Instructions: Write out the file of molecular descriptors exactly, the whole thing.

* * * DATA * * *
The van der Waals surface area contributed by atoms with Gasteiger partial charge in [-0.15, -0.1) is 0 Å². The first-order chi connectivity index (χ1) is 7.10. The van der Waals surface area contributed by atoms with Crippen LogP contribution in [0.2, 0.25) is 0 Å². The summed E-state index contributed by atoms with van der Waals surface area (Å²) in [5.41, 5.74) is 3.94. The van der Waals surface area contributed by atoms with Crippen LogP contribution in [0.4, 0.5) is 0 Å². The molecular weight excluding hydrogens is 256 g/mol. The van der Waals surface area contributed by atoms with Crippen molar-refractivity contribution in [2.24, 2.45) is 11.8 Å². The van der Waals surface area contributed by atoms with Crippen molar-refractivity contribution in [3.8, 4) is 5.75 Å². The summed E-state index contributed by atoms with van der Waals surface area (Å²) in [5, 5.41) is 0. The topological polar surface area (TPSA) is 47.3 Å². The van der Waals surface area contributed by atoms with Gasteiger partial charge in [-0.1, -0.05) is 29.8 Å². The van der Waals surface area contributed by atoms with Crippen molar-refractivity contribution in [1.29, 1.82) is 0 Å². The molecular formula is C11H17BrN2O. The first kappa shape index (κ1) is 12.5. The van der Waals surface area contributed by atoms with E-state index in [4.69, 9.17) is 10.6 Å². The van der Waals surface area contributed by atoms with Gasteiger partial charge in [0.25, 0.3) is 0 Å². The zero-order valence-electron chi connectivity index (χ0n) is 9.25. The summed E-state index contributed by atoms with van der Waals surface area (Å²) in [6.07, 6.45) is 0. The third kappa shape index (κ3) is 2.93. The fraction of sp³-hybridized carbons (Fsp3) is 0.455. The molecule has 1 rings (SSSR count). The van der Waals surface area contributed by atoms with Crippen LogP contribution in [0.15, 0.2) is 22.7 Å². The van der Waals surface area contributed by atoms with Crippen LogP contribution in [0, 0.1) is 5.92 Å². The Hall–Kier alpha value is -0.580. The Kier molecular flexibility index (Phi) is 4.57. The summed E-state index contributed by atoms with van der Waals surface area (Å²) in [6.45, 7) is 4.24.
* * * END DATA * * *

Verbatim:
The van der Waals surface area contributed by atoms with Gasteiger partial charge in [-0.15, -0.1) is 0 Å². The first-order chi connectivity index (χ1) is 7.10. The van der Waals surface area contributed by atoms with Crippen LogP contribution in [0.2, 0.25) is 0 Å². The summed E-state index contributed by atoms with van der Waals surface area (Å²) in [5.41, 5.74) is 3.94. The van der Waals surface area contributed by atoms with Crippen LogP contribution in [0.4, 0.5) is 0 Å². The molecular weight excluding hydrogens is 256 g/mol. The van der Waals surface area contributed by atoms with Crippen molar-refractivity contribution in [2.24, 2.45) is 11.8 Å². The van der Waals surface area contributed by atoms with Crippen molar-refractivity contribution in [3.8, 4) is 5.75 Å². The summed E-state index contributed by atoms with van der Waals surface area (Å²) in [5, 5.41) is 0. The topological polar surface area (TPSA) is 47.3 Å². The van der Waals surface area contributed by atoms with Gasteiger partial charge in [-0.1, -0.05) is 29.8 Å². The van der Waals surface area contributed by atoms with Crippen molar-refractivity contribution in [1.29, 1.82) is 0 Å². The molecular formula is C11H17BrN2O. The first kappa shape index (κ1) is 12.5. The van der Waals surface area contributed by atoms with E-state index in [4.69, 9.17) is 10.6 Å². The van der Waals surface area contributed by atoms with Gasteiger partial charge in [0.25, 0.3) is 0 Å². The zero-order valence-electron chi connectivity index (χ0n) is 9.25. The summed E-state index contributed by atoms with van der Waals surface area (Å²) in [6.07, 6.45) is 0. The third kappa shape index (κ3) is 2.93. The fraction of sp³-hybridized carbons (Fsp3) is 0.455. The molecule has 1 rings (SSSR count). The van der Waals surface area contributed by atoms with Crippen LogP contribution in [0.15, 0.2) is 22.7 Å². The van der Waals surface area contributed by atoms with Crippen LogP contribution in [0, 0.1) is 5.92 Å². The Hall–Kier alpha value is -0.580. The Kier molecular flexibility index (Phi) is 4.57. The summed E-state index contributed by atoms with van der Waals surface area (Å²) in [6.45, 7) is 4.24.